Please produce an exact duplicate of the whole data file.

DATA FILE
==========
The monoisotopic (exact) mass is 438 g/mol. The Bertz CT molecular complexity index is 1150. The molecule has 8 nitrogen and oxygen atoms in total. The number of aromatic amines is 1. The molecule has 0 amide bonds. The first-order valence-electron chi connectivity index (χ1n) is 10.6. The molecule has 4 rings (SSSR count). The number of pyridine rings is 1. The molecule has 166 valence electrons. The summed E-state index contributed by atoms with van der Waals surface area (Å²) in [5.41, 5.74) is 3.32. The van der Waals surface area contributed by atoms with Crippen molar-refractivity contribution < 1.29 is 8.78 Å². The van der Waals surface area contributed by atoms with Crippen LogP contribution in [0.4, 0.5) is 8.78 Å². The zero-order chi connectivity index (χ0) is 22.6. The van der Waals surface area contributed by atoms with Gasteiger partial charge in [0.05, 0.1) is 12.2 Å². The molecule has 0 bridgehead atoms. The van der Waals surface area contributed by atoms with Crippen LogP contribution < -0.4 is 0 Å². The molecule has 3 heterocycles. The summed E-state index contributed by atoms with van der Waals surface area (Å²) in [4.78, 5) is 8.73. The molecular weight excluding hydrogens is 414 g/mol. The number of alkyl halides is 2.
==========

The monoisotopic (exact) mass is 438 g/mol. The Bertz CT molecular complexity index is 1150. The molecule has 8 nitrogen and oxygen atoms in total. The number of aromatic amines is 1. The molecule has 0 amide bonds. The first-order valence-electron chi connectivity index (χ1n) is 10.6. The molecule has 4 rings (SSSR count). The number of pyridine rings is 1. The molecule has 166 valence electrons. The summed E-state index contributed by atoms with van der Waals surface area (Å²) in [5.41, 5.74) is 3.32. The van der Waals surface area contributed by atoms with Crippen molar-refractivity contribution < 1.29 is 8.78 Å². The van der Waals surface area contributed by atoms with Crippen LogP contribution in [0.4, 0.5) is 8.78 Å². The zero-order chi connectivity index (χ0) is 22.6. The van der Waals surface area contributed by atoms with Gasteiger partial charge in [0.05, 0.1) is 12.2 Å². The molecule has 0 bridgehead atoms. The van der Waals surface area contributed by atoms with Crippen LogP contribution < -0.4 is 0 Å². The molecule has 3 heterocycles. The summed E-state index contributed by atoms with van der Waals surface area (Å²) in [4.78, 5) is 8.73. The molecular weight excluding hydrogens is 414 g/mol. The number of alkyl halides is 2.